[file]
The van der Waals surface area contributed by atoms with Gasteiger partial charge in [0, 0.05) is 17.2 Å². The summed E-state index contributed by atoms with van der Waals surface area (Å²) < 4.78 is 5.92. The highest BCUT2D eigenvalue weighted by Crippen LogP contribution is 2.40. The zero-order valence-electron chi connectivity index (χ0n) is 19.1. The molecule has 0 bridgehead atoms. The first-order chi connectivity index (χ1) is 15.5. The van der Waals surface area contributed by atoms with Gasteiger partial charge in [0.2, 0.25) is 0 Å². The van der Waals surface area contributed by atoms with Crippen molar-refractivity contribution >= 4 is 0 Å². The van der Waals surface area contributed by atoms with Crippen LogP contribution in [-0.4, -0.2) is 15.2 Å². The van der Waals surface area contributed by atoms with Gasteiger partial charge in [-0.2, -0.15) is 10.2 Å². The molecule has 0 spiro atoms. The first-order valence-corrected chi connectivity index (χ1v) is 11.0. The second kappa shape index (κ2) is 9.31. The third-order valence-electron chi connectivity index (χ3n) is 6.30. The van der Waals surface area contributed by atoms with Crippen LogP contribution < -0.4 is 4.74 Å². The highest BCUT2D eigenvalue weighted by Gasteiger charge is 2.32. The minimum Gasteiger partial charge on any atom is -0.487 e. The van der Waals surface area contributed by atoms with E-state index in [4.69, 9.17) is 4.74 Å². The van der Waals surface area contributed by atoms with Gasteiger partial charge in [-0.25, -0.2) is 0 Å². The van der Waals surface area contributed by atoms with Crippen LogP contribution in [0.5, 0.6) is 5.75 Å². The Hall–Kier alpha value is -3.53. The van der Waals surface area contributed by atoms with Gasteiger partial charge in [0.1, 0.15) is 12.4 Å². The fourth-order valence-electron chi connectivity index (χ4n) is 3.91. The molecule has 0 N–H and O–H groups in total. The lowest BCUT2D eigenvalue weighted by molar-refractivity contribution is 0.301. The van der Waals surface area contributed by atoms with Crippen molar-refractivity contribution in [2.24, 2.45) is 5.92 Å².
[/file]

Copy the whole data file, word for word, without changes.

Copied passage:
The van der Waals surface area contributed by atoms with Gasteiger partial charge in [0, 0.05) is 17.2 Å². The summed E-state index contributed by atoms with van der Waals surface area (Å²) < 4.78 is 5.92. The highest BCUT2D eigenvalue weighted by Crippen LogP contribution is 2.40. The zero-order valence-electron chi connectivity index (χ0n) is 19.1. The molecule has 0 bridgehead atoms. The first-order chi connectivity index (χ1) is 15.5. The van der Waals surface area contributed by atoms with Gasteiger partial charge in [0.2, 0.25) is 0 Å². The van der Waals surface area contributed by atoms with Crippen molar-refractivity contribution >= 4 is 0 Å². The van der Waals surface area contributed by atoms with Crippen LogP contribution in [-0.4, -0.2) is 15.2 Å². The van der Waals surface area contributed by atoms with Gasteiger partial charge in [-0.2, -0.15) is 10.2 Å². The molecule has 0 spiro atoms. The first-order valence-corrected chi connectivity index (χ1v) is 11.0. The second kappa shape index (κ2) is 9.31. The third-order valence-electron chi connectivity index (χ3n) is 6.30. The van der Waals surface area contributed by atoms with Crippen LogP contribution < -0.4 is 4.74 Å². The highest BCUT2D eigenvalue weighted by Gasteiger charge is 2.32. The minimum Gasteiger partial charge on any atom is -0.487 e. The van der Waals surface area contributed by atoms with E-state index in [4.69, 9.17) is 4.74 Å². The van der Waals surface area contributed by atoms with Gasteiger partial charge in [-0.25, -0.2) is 0 Å². The van der Waals surface area contributed by atoms with Crippen LogP contribution in [0.5, 0.6) is 5.75 Å². The Hall–Kier alpha value is -3.53. The van der Waals surface area contributed by atoms with Gasteiger partial charge in [0.1, 0.15) is 12.4 Å². The fourth-order valence-electron chi connectivity index (χ4n) is 3.91. The molecule has 0 N–H and O–H groups in total. The lowest BCUT2D eigenvalue weighted by molar-refractivity contribution is 0.301. The van der Waals surface area contributed by atoms with Crippen molar-refractivity contribution in [2.24, 2.45) is 5.92 Å².